AccountancyAge.com: Shell to become one giant company: “The overhaul was forced on Shell by pressure from investors after the reserves scandal which broke in January. The merger will create a unified business with a stock market value of £105bn - making it the second-biggest company on the London market.” (ShellNews.net)
Posted 30 Oct 04
The oil giant Shell is to spend an estimated £27m merging its Dutch and British operations.
Details of the merger were unveiled yesterday, and have been worked on for six months by four big investment banks alongside Shell's team of lawyers, accountants and advisors.
Investors welcomed the long-awaited restructuring, which will see the new, unified company run from the Netherlands by a Dutch chairman and a Dutch chief executive.
The overhaul was forced on Shell by pressure from investors after the reserves scandal which broke in January.
The merger will create a unified business with a stock market value of £105bn - making it the second-biggest company on the London market.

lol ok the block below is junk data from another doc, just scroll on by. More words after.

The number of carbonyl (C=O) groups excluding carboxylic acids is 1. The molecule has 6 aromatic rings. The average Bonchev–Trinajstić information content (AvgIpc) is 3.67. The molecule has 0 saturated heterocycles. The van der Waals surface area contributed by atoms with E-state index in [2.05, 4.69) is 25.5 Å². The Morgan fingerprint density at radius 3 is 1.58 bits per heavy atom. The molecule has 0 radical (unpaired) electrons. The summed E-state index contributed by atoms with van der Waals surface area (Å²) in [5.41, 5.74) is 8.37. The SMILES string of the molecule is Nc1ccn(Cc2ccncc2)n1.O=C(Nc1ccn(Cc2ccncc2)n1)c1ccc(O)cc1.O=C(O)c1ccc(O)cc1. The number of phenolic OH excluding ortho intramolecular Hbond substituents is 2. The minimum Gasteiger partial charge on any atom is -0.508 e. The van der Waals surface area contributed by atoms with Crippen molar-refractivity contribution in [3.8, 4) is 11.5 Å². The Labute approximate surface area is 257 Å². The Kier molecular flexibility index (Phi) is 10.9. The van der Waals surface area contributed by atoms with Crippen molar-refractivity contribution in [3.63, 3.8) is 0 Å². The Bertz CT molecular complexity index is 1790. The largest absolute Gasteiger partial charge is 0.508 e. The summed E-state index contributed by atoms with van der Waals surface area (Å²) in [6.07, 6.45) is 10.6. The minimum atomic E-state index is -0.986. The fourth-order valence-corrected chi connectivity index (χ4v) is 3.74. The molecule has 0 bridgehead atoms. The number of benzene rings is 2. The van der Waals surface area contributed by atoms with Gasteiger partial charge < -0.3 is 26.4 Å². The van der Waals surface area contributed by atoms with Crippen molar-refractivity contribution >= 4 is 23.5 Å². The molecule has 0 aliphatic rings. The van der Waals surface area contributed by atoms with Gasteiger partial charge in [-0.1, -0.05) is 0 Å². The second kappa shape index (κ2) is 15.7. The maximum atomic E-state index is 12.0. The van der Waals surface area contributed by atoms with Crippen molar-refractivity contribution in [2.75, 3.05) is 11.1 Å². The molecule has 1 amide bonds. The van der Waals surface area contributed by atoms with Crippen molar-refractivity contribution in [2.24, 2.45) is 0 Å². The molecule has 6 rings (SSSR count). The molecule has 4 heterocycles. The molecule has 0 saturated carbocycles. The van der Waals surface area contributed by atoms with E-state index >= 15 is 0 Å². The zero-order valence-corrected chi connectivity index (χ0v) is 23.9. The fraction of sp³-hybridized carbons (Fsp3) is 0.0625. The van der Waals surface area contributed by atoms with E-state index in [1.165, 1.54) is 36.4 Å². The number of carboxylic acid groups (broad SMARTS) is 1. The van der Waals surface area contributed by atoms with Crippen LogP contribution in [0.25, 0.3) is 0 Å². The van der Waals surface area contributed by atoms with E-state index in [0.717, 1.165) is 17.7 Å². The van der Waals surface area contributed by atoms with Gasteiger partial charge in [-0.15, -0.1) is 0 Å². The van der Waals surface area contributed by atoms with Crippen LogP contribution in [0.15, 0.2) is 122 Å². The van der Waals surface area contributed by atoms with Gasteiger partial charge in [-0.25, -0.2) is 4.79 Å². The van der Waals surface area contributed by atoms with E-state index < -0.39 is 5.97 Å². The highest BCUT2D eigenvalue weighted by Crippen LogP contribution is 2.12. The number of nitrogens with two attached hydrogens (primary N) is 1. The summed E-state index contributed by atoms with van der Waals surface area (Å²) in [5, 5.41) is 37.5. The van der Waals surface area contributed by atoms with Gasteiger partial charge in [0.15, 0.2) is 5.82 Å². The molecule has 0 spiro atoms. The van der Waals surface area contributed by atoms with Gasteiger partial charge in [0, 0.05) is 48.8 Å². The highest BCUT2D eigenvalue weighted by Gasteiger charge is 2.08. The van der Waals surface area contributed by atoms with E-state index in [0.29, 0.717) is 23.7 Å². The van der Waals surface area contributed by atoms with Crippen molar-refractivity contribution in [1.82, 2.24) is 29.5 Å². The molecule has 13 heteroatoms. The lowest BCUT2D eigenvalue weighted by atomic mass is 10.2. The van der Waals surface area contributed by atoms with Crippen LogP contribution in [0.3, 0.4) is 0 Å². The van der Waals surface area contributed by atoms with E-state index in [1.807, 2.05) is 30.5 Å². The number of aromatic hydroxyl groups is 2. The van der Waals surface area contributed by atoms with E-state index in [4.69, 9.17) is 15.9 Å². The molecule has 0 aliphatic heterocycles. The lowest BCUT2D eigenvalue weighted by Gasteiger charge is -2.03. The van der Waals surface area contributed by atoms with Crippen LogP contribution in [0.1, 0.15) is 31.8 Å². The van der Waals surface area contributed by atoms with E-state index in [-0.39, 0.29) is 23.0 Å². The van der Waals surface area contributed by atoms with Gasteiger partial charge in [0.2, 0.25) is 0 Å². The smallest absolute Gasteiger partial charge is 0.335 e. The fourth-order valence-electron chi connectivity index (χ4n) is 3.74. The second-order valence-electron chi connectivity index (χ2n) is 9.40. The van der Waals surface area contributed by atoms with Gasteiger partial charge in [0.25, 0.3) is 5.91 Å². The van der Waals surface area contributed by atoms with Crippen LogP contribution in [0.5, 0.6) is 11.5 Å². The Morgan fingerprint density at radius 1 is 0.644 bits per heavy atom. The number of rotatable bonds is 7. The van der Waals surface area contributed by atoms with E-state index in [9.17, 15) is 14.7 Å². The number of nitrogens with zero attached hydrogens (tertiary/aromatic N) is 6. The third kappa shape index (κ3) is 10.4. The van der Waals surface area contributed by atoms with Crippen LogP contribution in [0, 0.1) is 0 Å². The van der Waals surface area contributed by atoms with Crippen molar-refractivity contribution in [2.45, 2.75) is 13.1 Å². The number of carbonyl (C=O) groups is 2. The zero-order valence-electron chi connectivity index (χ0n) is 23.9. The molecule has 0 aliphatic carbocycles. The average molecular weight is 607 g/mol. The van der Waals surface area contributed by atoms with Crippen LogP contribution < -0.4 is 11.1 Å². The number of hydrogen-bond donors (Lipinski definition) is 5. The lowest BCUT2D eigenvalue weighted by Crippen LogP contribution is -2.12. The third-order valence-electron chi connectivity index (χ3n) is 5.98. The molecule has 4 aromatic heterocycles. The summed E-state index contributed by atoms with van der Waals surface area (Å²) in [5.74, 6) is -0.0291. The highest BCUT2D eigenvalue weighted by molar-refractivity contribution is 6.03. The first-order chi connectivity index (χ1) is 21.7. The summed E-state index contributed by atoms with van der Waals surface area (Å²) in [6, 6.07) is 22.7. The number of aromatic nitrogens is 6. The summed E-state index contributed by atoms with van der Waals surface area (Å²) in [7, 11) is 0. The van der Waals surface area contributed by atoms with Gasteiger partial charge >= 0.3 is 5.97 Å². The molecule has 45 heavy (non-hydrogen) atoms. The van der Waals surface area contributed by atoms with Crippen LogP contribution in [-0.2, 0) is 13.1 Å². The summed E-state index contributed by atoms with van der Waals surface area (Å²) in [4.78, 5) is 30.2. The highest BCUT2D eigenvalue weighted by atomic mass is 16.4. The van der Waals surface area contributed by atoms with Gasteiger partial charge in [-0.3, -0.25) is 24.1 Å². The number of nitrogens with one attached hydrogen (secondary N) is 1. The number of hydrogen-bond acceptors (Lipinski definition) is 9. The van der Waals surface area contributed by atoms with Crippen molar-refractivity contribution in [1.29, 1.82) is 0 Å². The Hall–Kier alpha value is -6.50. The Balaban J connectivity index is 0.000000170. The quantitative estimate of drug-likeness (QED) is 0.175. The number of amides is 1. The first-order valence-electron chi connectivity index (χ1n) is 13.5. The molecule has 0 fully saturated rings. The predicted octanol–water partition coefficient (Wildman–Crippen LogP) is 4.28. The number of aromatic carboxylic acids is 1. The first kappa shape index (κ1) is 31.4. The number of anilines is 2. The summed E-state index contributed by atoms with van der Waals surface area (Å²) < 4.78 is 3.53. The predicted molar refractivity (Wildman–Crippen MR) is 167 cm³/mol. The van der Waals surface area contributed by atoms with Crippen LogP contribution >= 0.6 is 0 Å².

RELATED Article: AccountancyAge.com: Shell fiasco haunts KPMG (ShellNews.net)
By David Rae [23-09-2004]
KPMG has been dragged back into the Shell oil reserves controversy after Sir Philip Watts, the company's former chairman, instructed his lawyers to challenge the Financial Services Authority's final notice against the oil giant.
Link: Ex-Shell chairman defends reserves decisions
In an application to the Financial Services and Markets Tribunal, Watt's lawyers Herbert Smith claimed that Sir Philip 'relied on the reviews given by Shell's experts in oil and gas reserves estimation, and Shell's external auditors, to ensure the accuracy of reserves information'.
While reserves do not appear on the financial statements of oil companies, and therefore remain unaudited, Herbert Smith said that statement of auditing standard 52 means auditors must 'determine that the methods for estimating proved oil and gas reserves comply with generally accepted accounting principles'.
Sir Philip's lawyers also raised concerns over why KPMG had supported the group reserves auditor's 'competence and independence', despite the FSA singling it out as 'ineffective'. Sir Philip is understood to be looking for amendments to be made to the FSA's Final Notice. KPMG declined to comment.
The FSA this week defended its procedures when looking at the Shell issue.
A spokesman said: 'We are quite conscious of, and fully understand, our responsibilities to the rights of third parties. We are confident that any tribunal will find we respected Sir Philip Watt's rights.'